Rashawn & Beyond: Anti-Violence News for Queer People of Color

The Rashawn Brazell Memorial Fund aims to establish a sustainable tribute to Rashawn that promotes critical thought about the impact of violence and intolerance, particularly upon queer communities of African descent.

Through this blog, we provide action alerts, event postings and breaking news as a means of informing these communities in ways that enable them to combat racism and homophobia.

Tuesday, October 06, 2009

Profile: Steven Emmanuel

I began volunteering for the fund at the end of July 2009. Larry Lyon, the co-founder of the Rashawn Brazell Memorial Fund, reached out to me about becoming a volunteer. I’ve heard about Rashawn’s story the year before through some friends. The night I heard about Rashawn’s story, I googled his name and began to acquaint myself with this young man. I was appalled at what I was reading. I think the most troublesome part about Rashawn’s story is that he was a young Black gay man like myself. His murder could have easily happened to me or any other young black gay man. That reason alone was enough to get me to be a part of this incredible initiative. I have always held a strong commitment to social justice and a commitment to improving the quality of life for the black gay community. When Larry Lyon reached out to me I thought, what a better way to fulfill that commitment than by working with an organization whose mission it is to end social injustice in a disadvantaged community.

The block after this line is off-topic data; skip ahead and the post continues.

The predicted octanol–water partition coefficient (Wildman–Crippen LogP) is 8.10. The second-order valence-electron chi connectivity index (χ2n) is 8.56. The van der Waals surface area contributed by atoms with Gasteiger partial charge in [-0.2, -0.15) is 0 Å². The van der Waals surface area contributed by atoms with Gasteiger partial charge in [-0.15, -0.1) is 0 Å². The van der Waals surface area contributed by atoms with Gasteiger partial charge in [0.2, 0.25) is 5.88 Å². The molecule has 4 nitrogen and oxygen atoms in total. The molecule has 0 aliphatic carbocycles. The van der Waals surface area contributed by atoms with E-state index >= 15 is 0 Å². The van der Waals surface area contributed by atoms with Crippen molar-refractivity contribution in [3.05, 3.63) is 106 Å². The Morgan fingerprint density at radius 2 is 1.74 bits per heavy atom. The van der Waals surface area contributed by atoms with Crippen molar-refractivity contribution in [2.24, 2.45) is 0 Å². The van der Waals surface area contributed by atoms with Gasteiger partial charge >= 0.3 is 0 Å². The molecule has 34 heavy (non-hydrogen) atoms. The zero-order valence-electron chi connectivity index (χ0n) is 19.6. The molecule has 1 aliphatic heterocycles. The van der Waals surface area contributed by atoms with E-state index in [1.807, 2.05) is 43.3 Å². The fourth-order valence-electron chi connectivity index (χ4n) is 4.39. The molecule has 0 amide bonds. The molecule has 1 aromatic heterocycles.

One of my main contributions to the fund is maintaining the blog site. I have done a lot of work with publications and I think this is the medium I can most lend my skills to. One of my goals for the site is to expand content delivery and updating it more frequently while adding personal interviews. The blog site adds depth to the fund’s initiatives, because it keeps people in the know about stories of anti-violence that affects queer communities, particularly those of color.

Rashawn Brazell has become the poster boy for everything that is wrong in the mainstream when it comes to reporting stories across mainstream color and sexual lines. It is important that we have a strong network of support that advocates for stories like Rashawn, because if no one steps up to the plate, the legacy of these young men and women would die in vain. At the end of the day, a cycle of bigotry and ignorance is what we want to lack.

Steven Emmanuel can be reached at sm07@hampshire.edu


Post a Comment

<< Home